As my girls are getting older, I’m finding my methods of communication with them have to change. What used to be a simple, “Want to talk about it?” has now turned into a much more elaborate dance. The first few answers usually involve shoulder shrugs and vague one-word responses, but I push through because I know there are gems waiting for me.
Do you “interview” your kids? It sounds sterile on paper, but when I have a list of questions I can use, we get past all the initial stuff much more quickly. Some of our most amazing conversations have come from having a deliberate time where we sit down together and do this.
What typically happens is that I make a list of questions ahead of time and then I sit them down individually (they answer differently this way. Ever noticed that?) at the table with a fun drink (hot chocolate is a favorite).
I always have a pen and paper to record any thoughts that I might need to tuck away. I start with surface-level questions so we can build up to the heavier stuff. For example, I might ask about their favorite part of the day or the best thing they’ve eaten recently. Even if they start out not being sure they want to be interviewed, they end up connecting during this phase because it’s just fun and doesn’t have any kind of emotion attached to it.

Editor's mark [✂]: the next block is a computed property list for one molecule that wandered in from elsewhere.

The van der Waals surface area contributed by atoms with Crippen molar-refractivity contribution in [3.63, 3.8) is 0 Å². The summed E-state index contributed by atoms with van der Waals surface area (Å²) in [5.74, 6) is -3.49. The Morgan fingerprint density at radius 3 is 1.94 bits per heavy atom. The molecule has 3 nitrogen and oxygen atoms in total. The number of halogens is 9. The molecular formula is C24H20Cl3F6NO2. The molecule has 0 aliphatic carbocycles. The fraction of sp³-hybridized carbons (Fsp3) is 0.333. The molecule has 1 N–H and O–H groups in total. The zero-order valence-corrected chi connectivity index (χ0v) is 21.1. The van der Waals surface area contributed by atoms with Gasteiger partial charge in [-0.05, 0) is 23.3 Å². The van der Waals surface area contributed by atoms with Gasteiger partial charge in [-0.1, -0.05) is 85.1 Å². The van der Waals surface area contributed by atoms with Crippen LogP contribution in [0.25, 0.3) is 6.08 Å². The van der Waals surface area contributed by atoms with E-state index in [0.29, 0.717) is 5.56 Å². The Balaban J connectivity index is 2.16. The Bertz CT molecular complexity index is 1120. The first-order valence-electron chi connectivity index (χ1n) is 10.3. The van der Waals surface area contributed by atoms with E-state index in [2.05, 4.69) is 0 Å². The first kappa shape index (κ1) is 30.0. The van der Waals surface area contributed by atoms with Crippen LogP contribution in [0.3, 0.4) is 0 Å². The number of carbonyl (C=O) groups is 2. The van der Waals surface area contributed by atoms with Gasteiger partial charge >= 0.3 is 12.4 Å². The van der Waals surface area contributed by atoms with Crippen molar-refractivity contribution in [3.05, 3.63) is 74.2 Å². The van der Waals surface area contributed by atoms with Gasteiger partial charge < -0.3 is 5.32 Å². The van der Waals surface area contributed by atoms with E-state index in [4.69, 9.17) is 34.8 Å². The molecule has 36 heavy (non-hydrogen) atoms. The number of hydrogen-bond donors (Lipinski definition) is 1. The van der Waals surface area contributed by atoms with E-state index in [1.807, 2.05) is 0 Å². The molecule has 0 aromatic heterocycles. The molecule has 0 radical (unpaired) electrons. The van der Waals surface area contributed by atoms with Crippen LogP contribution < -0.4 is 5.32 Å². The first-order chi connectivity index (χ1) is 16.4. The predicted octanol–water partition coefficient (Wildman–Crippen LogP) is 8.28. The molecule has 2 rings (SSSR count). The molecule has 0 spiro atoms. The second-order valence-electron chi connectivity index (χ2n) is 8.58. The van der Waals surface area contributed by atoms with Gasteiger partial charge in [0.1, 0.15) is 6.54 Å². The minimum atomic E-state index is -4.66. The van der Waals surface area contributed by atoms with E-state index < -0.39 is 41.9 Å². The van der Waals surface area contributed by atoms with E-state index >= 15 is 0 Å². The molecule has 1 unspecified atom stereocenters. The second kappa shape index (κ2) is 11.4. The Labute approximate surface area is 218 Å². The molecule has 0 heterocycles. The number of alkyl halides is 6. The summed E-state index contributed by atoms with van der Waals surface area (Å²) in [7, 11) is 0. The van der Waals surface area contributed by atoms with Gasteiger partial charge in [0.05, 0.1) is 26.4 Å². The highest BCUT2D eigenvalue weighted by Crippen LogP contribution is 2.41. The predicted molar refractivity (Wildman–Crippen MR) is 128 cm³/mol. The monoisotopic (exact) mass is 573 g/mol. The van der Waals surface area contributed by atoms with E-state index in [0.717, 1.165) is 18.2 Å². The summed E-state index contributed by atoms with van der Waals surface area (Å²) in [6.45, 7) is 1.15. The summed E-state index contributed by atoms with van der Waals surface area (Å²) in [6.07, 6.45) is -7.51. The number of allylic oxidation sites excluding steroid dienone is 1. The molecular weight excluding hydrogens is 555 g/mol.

When I feel like we’ve laid some groundwork, I ask them about some of the harder things. This might include questions like, “Has anyone hurt your feelings lately?” or “Is there anything you’re afraid of?” My kids know that this is a safe zone. If it so happens that I’ve hurt their feelings, or there are some family issues that need to be discussed, they are free to bring those up in a respectful way. They are always encouraged to share anything that will lead to unity and peace in our house.
The last phase is the dreaming phase, and it’s a great way to leave them feeling encouraged about what’s next in life. We can dream radically, freely, and even ridiculously if we want to here (“If you could live anywhere in the world, where would it be?” “What is the best thing that could happen to our family today?”).
I throw in a lot of funny questions too because I feel like it opens them up. The bottom line is that we have to be intentional about talking to our kids about small things as well as big. Grab a notebook and start your interviews today.
What are your ideas for starting a great conversation with your kid?